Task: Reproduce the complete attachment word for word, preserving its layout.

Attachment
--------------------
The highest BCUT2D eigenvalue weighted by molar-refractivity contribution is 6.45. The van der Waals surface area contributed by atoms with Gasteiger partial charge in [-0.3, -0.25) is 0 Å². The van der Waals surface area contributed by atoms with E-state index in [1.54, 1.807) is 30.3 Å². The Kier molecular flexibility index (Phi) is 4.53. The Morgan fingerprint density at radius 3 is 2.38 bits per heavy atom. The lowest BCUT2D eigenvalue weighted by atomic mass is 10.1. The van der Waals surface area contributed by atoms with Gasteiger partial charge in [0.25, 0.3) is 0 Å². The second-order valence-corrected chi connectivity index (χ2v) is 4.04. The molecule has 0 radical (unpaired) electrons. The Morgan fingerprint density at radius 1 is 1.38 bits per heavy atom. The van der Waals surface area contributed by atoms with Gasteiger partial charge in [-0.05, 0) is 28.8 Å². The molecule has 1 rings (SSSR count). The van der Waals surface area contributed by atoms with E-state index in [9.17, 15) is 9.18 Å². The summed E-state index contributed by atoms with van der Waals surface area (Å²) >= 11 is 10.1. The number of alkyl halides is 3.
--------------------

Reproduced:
The highest BCUT2D eigenvalue weighted by molar-refractivity contribution is 6.45. The van der Waals surface area contributed by atoms with Gasteiger partial charge in [-0.3, -0.25) is 0 Å². The van der Waals surface area contributed by atoms with E-state index in [1.54, 1.807) is 30.3 Å². The Kier molecular flexibility index (Phi) is 4.53. The Morgan fingerprint density at radius 3 is 2.38 bits per heavy atom. The lowest BCUT2D eigenvalue weighted by atomic mass is 10.1. The van der Waals surface area contributed by atoms with Gasteiger partial charge in [0.25, 0.3) is 0 Å². The second-order valence-corrected chi connectivity index (χ2v) is 4.04. The molecule has 0 radical (unpaired) electrons. The Morgan fingerprint density at radius 1 is 1.38 bits per heavy atom. The van der Waals surface area contributed by atoms with Gasteiger partial charge in [-0.05, 0) is 28.8 Å². The molecule has 1 rings (SSSR count). The van der Waals surface area contributed by atoms with E-state index in [9.17, 15) is 9.18 Å². The summed E-state index contributed by atoms with van der Waals surface area (Å²) >= 11 is 10.1. The number of alkyl halides is 3.